We’re nearing the 2013 ACPA National Convention, and I’m excited to be gearing up for a unique presentation with some of my favorite colleagues. In a previous blog post, I outlined and explained what the “PechaKucha” presentation method entailed. Now I want to share what myself, Ed Cabellon, Patrick Love and Kristen Renn have been cooking up! Just prior to the convention I’ll share some more resources and a twitter hashtag for those of you how may want to participate from home.
Four presenters at various stages in their careers were given the task of pondering “the future of student affairs.” Addressing this theme through four short PechaKucha-style presentations, presenters will each speak over a series of 20 slides that automatically advance every 20 seconds. The topics include: Student Development Theory for Cyborgs, Ignore at Your Own Risk: Serving College Students in For-Profit Institutions, Why Unconferences are Better than This One, and Marketing: An Emerging and Urgent Competency in Student Affairs.
Our Individual Presentations
(in alphabetical order, for lack of a better means of organizing)
Student Development Theory for Cyborgs
Presented by Paul G. Brown
Current student development theories explain the impact of technology on development without examining how technology may change the developmental process itself. Recent neurobiological research, however, reveals that interacting with technology causes changes in the physical wiring of our brains (Prensky, 2001; Small & Vorgan, 2011). This technology is also increasingly being integrated with our brains in more intimate ways (Case, 2012; Kurzweil, 2005). This presentation will argue for the need to revise contemporary student development theories to incorporate the changing nature of the way students receive, process, and interact with information and others as a result of technology.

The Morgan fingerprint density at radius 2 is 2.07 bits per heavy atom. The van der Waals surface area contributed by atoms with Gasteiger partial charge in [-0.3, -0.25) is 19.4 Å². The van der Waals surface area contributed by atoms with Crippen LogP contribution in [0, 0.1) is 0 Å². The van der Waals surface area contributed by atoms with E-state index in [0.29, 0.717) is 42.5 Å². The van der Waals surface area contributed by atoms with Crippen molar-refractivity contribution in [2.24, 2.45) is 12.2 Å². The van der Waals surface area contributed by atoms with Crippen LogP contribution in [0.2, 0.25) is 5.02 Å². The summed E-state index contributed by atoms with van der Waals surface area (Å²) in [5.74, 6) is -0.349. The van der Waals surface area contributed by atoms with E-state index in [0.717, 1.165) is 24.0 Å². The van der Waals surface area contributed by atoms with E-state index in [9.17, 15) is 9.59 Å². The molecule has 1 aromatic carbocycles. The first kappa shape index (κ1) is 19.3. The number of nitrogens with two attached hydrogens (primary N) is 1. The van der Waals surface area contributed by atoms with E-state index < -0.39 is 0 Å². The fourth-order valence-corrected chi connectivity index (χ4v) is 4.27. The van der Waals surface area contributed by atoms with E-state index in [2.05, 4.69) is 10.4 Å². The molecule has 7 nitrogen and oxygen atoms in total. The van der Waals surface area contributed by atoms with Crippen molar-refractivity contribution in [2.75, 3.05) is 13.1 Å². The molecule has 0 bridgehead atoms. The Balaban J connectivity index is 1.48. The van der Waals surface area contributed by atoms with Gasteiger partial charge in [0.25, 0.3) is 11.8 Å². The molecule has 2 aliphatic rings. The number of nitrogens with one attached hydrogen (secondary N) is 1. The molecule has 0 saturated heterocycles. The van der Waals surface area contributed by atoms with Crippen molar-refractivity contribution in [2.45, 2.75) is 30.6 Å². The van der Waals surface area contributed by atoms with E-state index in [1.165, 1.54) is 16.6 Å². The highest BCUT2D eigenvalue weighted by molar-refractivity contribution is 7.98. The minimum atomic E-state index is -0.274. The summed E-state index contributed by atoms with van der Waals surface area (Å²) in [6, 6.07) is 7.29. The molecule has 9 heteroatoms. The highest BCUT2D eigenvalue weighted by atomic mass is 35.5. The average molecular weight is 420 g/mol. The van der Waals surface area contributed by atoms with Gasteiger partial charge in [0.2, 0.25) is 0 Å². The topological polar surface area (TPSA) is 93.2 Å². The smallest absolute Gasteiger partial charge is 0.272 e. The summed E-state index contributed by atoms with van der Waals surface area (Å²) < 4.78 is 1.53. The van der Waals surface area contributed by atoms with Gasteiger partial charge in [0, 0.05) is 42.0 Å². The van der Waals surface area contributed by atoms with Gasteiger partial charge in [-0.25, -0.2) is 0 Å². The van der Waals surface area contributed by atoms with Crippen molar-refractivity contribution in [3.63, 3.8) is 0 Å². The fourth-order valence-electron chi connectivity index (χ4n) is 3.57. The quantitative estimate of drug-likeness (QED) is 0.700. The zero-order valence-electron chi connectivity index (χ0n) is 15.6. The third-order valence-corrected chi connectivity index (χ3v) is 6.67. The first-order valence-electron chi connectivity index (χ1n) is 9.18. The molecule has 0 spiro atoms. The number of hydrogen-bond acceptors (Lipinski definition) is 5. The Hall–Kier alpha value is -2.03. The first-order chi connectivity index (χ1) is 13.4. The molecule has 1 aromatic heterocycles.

Why Unconferences are Better than This One
Presented by Ed Cabellon
In Student Affairs, we talk about how important the “out of class” and co-curricular experience is for our students, but what about for our staff? In 2012, most of our conference models (even ACPA’s!) we still teach and learn the same “classroom” way… but why? In this part of our presentation, we will talk about why the Unconference model is the future of professional development in Student Affairs and how easy it is to implement in your current trainings, workshops, and conferences!
Marketing: An Emerging and Urgent Competency in Student Affairs
Presented by Patrick Love
Joshua Bell, arguably the world’s current greatest violinist, played in one of D.C.’s busiest metro stops for 45 minutes during a peak time. He was passed by 1100 people. He earned $35. This story says many things, and one is that if you portray yourself or your work as average, that it what it will be perceived to be. Marketing—telling the story and impact of our work—must become a core competency in student affairs, especially as it pertains to our impact on the student experience. In this section, I outline specific steps we must take to accomplish this.
Ignore at Your Own Risk: Serving College Students in For-Profit Institutions
Presented by Kristen Renn
While the majority of Black, Latino/a, veteran, and first-generation students attend non-profit institutions, they are strongly over-represented at the for-profits (Aud, Fox, & KewalRamani, 2010). Most student affairs professionals work at non-profit institutions and many dismiss for-profit institutions – analog, online, or hybrid – as places where important work happens. In this presentation I argue on the basis of promoting educational equity for expanding a view of the student affairs profession to include for-profit institutions as locations for student learning and development.
Case, A. An illustrated dictionary of cyborg anthropology. Retrieved from: http://cyborganthropology.com/
Kurzweil, R. (2005). The singularity is near: When humans transcend biology. New York, NY: Penguin.
Prensky, M. (2011). Do they really think differently? In M. Bauerlein (Ed.), The digital divide: Arguments for and against Facebook, Google, texting and the age of social networking (Kindle Locations 299-524). New York, NY: Penguin Group.
Small, G., & Vorgan, G. (2011). Your brain is evolving right now. In M. Bauerlein (Ed.), The digital divide: Arguments for and against Facebook, Google, texting and the age of social networking (Kindle Locations 1196-1491). New York, NY: Penguin Group.
Aud, S., Fox, M., & KewalRamani, A. (2010). Status and trends in the education of racial and ethnic groups (NCES 2010-015). National Center for Education Statistics. Washington, DC: U.S. Government Printing Office.